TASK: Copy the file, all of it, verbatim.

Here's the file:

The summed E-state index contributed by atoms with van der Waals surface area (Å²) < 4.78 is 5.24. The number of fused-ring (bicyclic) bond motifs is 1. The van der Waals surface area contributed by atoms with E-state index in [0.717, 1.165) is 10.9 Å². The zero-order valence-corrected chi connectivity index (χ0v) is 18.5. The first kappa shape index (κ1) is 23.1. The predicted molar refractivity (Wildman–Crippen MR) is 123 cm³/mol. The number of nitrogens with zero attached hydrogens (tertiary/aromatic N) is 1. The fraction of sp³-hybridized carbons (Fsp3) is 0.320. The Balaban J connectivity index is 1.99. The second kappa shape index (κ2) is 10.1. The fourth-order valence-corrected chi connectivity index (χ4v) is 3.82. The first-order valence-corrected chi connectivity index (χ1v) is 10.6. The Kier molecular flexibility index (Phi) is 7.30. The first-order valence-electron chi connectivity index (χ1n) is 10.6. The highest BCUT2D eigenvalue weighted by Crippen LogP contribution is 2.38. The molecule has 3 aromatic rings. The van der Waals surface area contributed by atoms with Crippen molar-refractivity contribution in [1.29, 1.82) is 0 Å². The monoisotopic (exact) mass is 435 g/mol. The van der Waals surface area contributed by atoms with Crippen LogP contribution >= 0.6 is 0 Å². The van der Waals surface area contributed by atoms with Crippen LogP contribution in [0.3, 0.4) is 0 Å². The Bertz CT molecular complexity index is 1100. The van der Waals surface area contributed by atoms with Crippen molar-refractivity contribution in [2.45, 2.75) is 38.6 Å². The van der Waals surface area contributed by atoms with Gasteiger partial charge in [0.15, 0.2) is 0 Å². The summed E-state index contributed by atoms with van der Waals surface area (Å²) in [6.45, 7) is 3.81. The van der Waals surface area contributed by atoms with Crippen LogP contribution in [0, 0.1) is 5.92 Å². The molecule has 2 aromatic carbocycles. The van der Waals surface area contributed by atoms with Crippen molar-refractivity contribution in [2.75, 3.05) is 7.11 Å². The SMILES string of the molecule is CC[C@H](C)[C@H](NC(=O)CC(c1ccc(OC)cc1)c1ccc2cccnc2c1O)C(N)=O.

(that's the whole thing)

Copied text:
The summed E-state index contributed by atoms with van der Waals surface area (Å²) < 4.78 is 5.24. The number of fused-ring (bicyclic) bond motifs is 1. The van der Waals surface area contributed by atoms with E-state index in [0.717, 1.165) is 10.9 Å². The zero-order valence-corrected chi connectivity index (χ0v) is 18.5. The first kappa shape index (κ1) is 23.1. The predicted molar refractivity (Wildman–Crippen MR) is 123 cm³/mol. The number of nitrogens with zero attached hydrogens (tertiary/aromatic N) is 1. The fraction of sp³-hybridized carbons (Fsp3) is 0.320. The Balaban J connectivity index is 1.99. The second kappa shape index (κ2) is 10.1. The fourth-order valence-corrected chi connectivity index (χ4v) is 3.82. The first-order valence-corrected chi connectivity index (χ1v) is 10.6. The Kier molecular flexibility index (Phi) is 7.30. The first-order valence-electron chi connectivity index (χ1n) is 10.6. The highest BCUT2D eigenvalue weighted by Crippen LogP contribution is 2.38. The molecule has 3 aromatic rings. The van der Waals surface area contributed by atoms with Crippen molar-refractivity contribution in [1.29, 1.82) is 0 Å². The monoisotopic (exact) mass is 435 g/mol. The van der Waals surface area contributed by atoms with Crippen LogP contribution >= 0.6 is 0 Å². The van der Waals surface area contributed by atoms with Crippen LogP contribution in [0.3, 0.4) is 0 Å². The Bertz CT molecular complexity index is 1100. The van der Waals surface area contributed by atoms with Crippen molar-refractivity contribution in [2.45, 2.75) is 38.6 Å². The van der Waals surface area contributed by atoms with Gasteiger partial charge in [0.15, 0.2) is 0 Å². The summed E-state index contributed by atoms with van der Waals surface area (Å²) in [6.45, 7) is 3.81. The van der Waals surface area contributed by atoms with Crippen LogP contribution in [0, 0.1) is 5.92 Å². The molecule has 2 aromatic carbocycles. The van der Waals surface area contributed by atoms with Crippen molar-refractivity contribution in [2.75, 3.05) is 7.11 Å². The SMILES string of the molecule is CC[C@H](C)[C@H](NC(=O)CC(c1ccc(OC)cc1)c1ccc2cccnc2c1O)C(N)=O.